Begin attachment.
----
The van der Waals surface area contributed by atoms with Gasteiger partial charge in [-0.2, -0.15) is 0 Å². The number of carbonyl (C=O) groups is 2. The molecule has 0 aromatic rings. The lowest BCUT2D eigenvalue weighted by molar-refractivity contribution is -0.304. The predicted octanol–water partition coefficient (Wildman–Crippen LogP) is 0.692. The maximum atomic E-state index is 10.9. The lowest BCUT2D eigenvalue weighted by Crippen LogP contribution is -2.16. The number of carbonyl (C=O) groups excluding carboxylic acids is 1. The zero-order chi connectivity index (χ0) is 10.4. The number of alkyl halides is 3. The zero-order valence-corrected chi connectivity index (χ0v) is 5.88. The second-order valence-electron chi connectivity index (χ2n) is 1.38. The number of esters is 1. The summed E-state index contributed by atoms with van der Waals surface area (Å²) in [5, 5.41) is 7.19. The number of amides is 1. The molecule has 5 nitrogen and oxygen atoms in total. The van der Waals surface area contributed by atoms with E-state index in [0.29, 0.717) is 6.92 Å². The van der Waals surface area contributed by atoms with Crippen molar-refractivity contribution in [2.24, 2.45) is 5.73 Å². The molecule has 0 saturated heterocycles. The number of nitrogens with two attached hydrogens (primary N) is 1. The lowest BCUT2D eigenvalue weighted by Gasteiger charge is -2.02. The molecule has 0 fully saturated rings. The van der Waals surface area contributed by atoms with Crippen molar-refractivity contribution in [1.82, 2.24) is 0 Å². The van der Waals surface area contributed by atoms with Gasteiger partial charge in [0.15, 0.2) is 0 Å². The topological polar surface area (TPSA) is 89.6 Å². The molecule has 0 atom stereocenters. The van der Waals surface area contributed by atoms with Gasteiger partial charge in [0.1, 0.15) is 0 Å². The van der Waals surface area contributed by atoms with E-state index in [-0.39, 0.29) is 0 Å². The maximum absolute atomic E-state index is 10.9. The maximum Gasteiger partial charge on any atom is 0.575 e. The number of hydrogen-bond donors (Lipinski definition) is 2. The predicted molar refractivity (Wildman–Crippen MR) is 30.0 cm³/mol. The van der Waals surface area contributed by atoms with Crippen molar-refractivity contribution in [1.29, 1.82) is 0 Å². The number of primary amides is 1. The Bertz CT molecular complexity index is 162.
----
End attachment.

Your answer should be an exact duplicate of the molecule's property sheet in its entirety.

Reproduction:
The van der Waals surface area contributed by atoms with Gasteiger partial charge in [-0.2, -0.15) is 0 Å². The number of carbonyl (C=O) groups is 2. The molecule has 0 aromatic rings. The lowest BCUT2D eigenvalue weighted by molar-refractivity contribution is -0.304. The predicted octanol–water partition coefficient (Wildman–Crippen LogP) is 0.692. The maximum atomic E-state index is 10.9. The lowest BCUT2D eigenvalue weighted by Crippen LogP contribution is -2.16. The number of carbonyl (C=O) groups excluding carboxylic acids is 1. The zero-order chi connectivity index (χ0) is 10.4. The number of alkyl halides is 3. The zero-order valence-corrected chi connectivity index (χ0v) is 5.88. The second-order valence-electron chi connectivity index (χ2n) is 1.38. The number of esters is 1. The summed E-state index contributed by atoms with van der Waals surface area (Å²) in [5, 5.41) is 7.19. The number of amides is 1. The molecule has 5 nitrogen and oxygen atoms in total. The van der Waals surface area contributed by atoms with E-state index in [0.29, 0.717) is 6.92 Å². The van der Waals surface area contributed by atoms with Crippen molar-refractivity contribution in [2.24, 2.45) is 5.73 Å². The molecule has 0 saturated heterocycles. The number of nitrogens with two attached hydrogens (primary N) is 1. The lowest BCUT2D eigenvalue weighted by Gasteiger charge is -2.02. The molecule has 0 fully saturated rings. The van der Waals surface area contributed by atoms with Crippen molar-refractivity contribution in [1.82, 2.24) is 0 Å². The van der Waals surface area contributed by atoms with Gasteiger partial charge in [0.15, 0.2) is 0 Å². The topological polar surface area (TPSA) is 89.6 Å². The molecule has 0 atom stereocenters. The van der Waals surface area contributed by atoms with Gasteiger partial charge in [0.1, 0.15) is 0 Å². The van der Waals surface area contributed by atoms with E-state index in [-0.39, 0.29) is 0 Å². The maximum absolute atomic E-state index is 10.9. The maximum Gasteiger partial charge on any atom is 0.575 e. The number of hydrogen-bond donors (Lipinski definition) is 2. The predicted molar refractivity (Wildman–Crippen MR) is 30.0 cm³/mol. The van der Waals surface area contributed by atoms with Crippen molar-refractivity contribution in [1.29, 1.82) is 0 Å². The number of primary amides is 1. The Bertz CT molecular complexity index is 162.